Note: there are two special Senior Center sit-down meals in November. Both of these meals require advance registration and volunteer servers are needed.
For a great inspirational and fun read about the critical assistance provided by volunteers, read “The Dictionary People: The Unsung Heroes Who Created the Oxford English Dictionary.” As the New York Times review puts it, this group included “explorers, suffragists, murderers and ordinary citizens … a wide range of gloriously colorful people who worked on this project as an act of service or pleasure.”
Sarah Ogilvee, the author, was about to leave her job at the Oxford English Dictionary when she discovered the address book of James Murray, the longest-serving editor and a remarkable man whose learning certainly didn’t end when poverty forced him to leave school at age 14.
I read this book as a splendid sequel to Simon Wincester’s “The Professor and the Madman: A Tale of Murder, Insanity, and the Making of the Oxford English Dictionary.” But you needn’t read Wincester to appreciate this new one, which is just an exceptional read.
Nov. 6, 11:30 a.m.-12:30 p.m.
Crustless quiche, apple salad, pumpkin cake with cream cheese frosting and cranberry seltzer.
Veterans Day Lunch
Friday, Nov. 10, noon
A complimentary lunch will be provided by the Residence at Shelburne Bay for all veterans and a guest. Registration is required. Call 802-425-6345 or email.
Nov. 13, 11:30 a.m.-12:30 p.m.
Autumn vegetable soup, salad and apple cake.
Age Well sit-down Thanksgiving meal
Wednesday, Nov. 15
Roast turkey with gravy, stuffing, cranberry sauce, mashed potatoes, sliced carrots, dinner roll and pumpkin pie with cream. NOTE: This is a sit-down meal requiring advance registration. The two rooms will be filled with tables, and volunteer servers are needed to distribute meals, not to mention the clean-up crew. This is a busy and fun occasion, so give volunteering a try. There will be good food for you, too.
Also note that November’s two Monday Munches feature apples. According to “On Food and Cooking: The Science and Lore of the Kitchen” by Harold McGee, “apple trees are especially hardy and are probably the most widely distributed fruit trees on the planet.” Of 35 species, the one giving us most of our eating apples probably originated in the mountains of Kazakhstan. Writers of the Greek epics referred to apples, and the Romans introduced this fruit to the rest of Europe.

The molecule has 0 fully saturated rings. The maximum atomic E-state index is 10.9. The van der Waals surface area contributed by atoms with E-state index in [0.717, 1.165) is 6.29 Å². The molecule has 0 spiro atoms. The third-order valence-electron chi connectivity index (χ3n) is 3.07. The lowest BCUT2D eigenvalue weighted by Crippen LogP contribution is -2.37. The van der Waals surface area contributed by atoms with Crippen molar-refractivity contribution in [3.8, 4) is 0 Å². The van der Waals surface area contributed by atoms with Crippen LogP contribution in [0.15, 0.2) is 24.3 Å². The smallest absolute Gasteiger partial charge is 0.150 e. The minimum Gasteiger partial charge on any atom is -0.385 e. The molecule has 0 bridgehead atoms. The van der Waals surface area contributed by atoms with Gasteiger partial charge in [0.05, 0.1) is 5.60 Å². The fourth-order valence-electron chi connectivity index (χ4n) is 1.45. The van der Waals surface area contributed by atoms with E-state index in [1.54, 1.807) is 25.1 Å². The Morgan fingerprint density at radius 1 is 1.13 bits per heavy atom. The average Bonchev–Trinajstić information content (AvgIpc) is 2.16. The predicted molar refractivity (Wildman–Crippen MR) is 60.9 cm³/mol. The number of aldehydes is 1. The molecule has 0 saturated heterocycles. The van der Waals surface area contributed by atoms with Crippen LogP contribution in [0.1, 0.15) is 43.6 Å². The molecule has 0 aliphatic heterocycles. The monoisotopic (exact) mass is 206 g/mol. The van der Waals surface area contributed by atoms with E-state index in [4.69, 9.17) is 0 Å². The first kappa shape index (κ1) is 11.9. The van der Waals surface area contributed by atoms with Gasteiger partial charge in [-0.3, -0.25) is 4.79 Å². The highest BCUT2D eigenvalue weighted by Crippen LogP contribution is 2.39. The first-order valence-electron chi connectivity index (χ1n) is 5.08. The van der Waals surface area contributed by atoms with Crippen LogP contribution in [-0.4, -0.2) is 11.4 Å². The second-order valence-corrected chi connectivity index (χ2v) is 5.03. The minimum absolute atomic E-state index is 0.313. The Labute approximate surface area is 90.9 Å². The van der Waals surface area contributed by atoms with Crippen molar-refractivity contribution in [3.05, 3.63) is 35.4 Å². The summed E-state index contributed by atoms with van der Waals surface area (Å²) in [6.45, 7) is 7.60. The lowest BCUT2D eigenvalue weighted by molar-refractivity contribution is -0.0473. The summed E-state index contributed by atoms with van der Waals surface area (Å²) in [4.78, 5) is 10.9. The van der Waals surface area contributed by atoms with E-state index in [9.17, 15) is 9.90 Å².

By now, there are several thousand named apple varieties. According to the Vermont Fruit Tree Growers Association, Vermont’s oldest agricultural trade organization, formed in 1896 as the Vermont State Horticultural Society, each year Vermont growers produce around 1,000,000 bushels (or about 40 million pounds) of apples. Vermont orchards grow more than 150 varieties, with about 50 percent being McIntosh.
The Vermont Fruit Tree Growers Association provides a fascinating chart on apple varieties: where they originated, which is best for eating fresh, best for cooking, best for making cider. On this site you will find “New England’s hands-down favorite for pies” and lots more information.
Apples aren’t featured in “Recipes for Murder: 66 Dishes that Celebrate the Mysteries of Agatha Christie, but we find one small shredded apple in the Middle-Eastern turkey stuffing from her novel, “They Came to Baghdad.”
This novel features not Poirot nor Miss Marple, but Victoria Jones, a young woman yearning for adventure. She finds it in Baghdad, which Christie makes the meeting place for a secret summit of superpowers worried about the development of a clandestine, very dangerous weapon. A wounded spy dies in Jones’ room and the tale takes off.
Although Miss Marple might have felt misplaced in Baghdad, Christie was well-suited. She went on digs with her second husband, an archaeologist, and they maintained a house in Baghdad for years. Certainly, she had the background to give Victoria Jones adventures.
Christie was also well qualified to give her heroine a fancy meal featuring Middle Eastern Turkey Stuffing at the high-end Tio Hotel located on the banks of the Tigris. The turkey stuffing at the Charlotte Senior Center’s Nov. 15 Thanksgiving meal, provided by Age Well, surely won’t be Eastern turkey, but New England style — and delicious. Christie offered foie gras on the side. Age Well offers diners cranberry sauce.
A very popular song during World War II, “Don’t Sit Under the Apple Tree” seems especially relevant for eating at the Charlotte Senior Center in November. You can find versions by Les Brown, Benny Goodman, Henry James, the Andrews Sisters, Bing Crosby, Carol Channing and many more. But here’s an unusual surprise: Robert Mitchum singing it (maybe not laudable, but certainly unusual).
Actually, he is featured singing in a number of films in which he was the star.
Reminder: Reaching out to the community, the Charlotte Senior Center donates books to the Little Free Library at the Grange. You can reach out to the Charlotte Senior Center by getting a copy of “The Dictionary People” at The Flying Pig, partners in this effort to get books for kids, and then taking the book’s message to heart by volunteering, Stop by, and they will fill you in on the many possibilities.